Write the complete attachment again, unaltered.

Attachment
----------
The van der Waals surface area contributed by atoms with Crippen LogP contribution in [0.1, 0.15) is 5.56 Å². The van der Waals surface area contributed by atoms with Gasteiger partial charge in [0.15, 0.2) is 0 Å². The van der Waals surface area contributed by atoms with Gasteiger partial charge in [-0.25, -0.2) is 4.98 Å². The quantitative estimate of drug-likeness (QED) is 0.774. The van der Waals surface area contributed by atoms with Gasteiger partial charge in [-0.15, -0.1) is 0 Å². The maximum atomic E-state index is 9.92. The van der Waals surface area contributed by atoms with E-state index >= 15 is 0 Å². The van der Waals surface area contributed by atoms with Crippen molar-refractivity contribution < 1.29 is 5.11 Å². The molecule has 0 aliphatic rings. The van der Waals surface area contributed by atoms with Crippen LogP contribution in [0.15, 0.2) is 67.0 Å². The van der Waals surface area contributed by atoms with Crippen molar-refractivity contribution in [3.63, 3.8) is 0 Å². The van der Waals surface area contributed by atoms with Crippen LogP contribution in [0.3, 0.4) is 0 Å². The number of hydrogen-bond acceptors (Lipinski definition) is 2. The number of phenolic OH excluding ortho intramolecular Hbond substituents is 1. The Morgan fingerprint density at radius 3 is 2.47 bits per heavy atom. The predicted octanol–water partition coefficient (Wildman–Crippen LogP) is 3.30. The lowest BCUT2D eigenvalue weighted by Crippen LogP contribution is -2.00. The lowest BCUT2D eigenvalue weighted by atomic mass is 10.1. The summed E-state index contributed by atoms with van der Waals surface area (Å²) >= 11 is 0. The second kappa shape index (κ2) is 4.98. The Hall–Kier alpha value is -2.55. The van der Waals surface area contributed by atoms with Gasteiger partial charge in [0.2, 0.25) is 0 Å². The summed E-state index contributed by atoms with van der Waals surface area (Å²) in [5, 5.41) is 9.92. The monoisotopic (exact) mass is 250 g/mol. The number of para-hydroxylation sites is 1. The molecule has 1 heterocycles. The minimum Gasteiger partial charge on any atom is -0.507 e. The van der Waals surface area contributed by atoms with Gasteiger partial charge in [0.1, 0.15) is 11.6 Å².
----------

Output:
The van der Waals surface area contributed by atoms with Crippen LogP contribution in [0.1, 0.15) is 5.56 Å². The van der Waals surface area contributed by atoms with Gasteiger partial charge in [0.15, 0.2) is 0 Å². The van der Waals surface area contributed by atoms with Gasteiger partial charge in [-0.25, -0.2) is 4.98 Å². The quantitative estimate of drug-likeness (QED) is 0.774. The van der Waals surface area contributed by atoms with Gasteiger partial charge in [-0.15, -0.1) is 0 Å². The maximum atomic E-state index is 9.92. The van der Waals surface area contributed by atoms with E-state index >= 15 is 0 Å². The van der Waals surface area contributed by atoms with Crippen molar-refractivity contribution < 1.29 is 5.11 Å². The molecule has 0 aliphatic rings. The van der Waals surface area contributed by atoms with Crippen LogP contribution in [0.15, 0.2) is 67.0 Å². The van der Waals surface area contributed by atoms with Crippen molar-refractivity contribution in [3.63, 3.8) is 0 Å². The van der Waals surface area contributed by atoms with Crippen LogP contribution in [0.3, 0.4) is 0 Å². The number of hydrogen-bond acceptors (Lipinski definition) is 2. The number of phenolic OH excluding ortho intramolecular Hbond substituents is 1. The Morgan fingerprint density at radius 3 is 2.47 bits per heavy atom. The predicted octanol–water partition coefficient (Wildman–Crippen LogP) is 3.30. The lowest BCUT2D eigenvalue weighted by Crippen LogP contribution is -2.00. The lowest BCUT2D eigenvalue weighted by atomic mass is 10.1. The summed E-state index contributed by atoms with van der Waals surface area (Å²) >= 11 is 0. The second kappa shape index (κ2) is 4.98. The Hall–Kier alpha value is -2.55. The van der Waals surface area contributed by atoms with Gasteiger partial charge in [0.2, 0.25) is 0 Å². The summed E-state index contributed by atoms with van der Waals surface area (Å²) in [5, 5.41) is 9.92. The monoisotopic (exact) mass is 250 g/mol. The number of para-hydroxylation sites is 1. The molecule has 1 heterocycles. The minimum Gasteiger partial charge on any atom is -0.507 e. The van der Waals surface area contributed by atoms with Gasteiger partial charge in [0.1, 0.15) is 11.6 Å².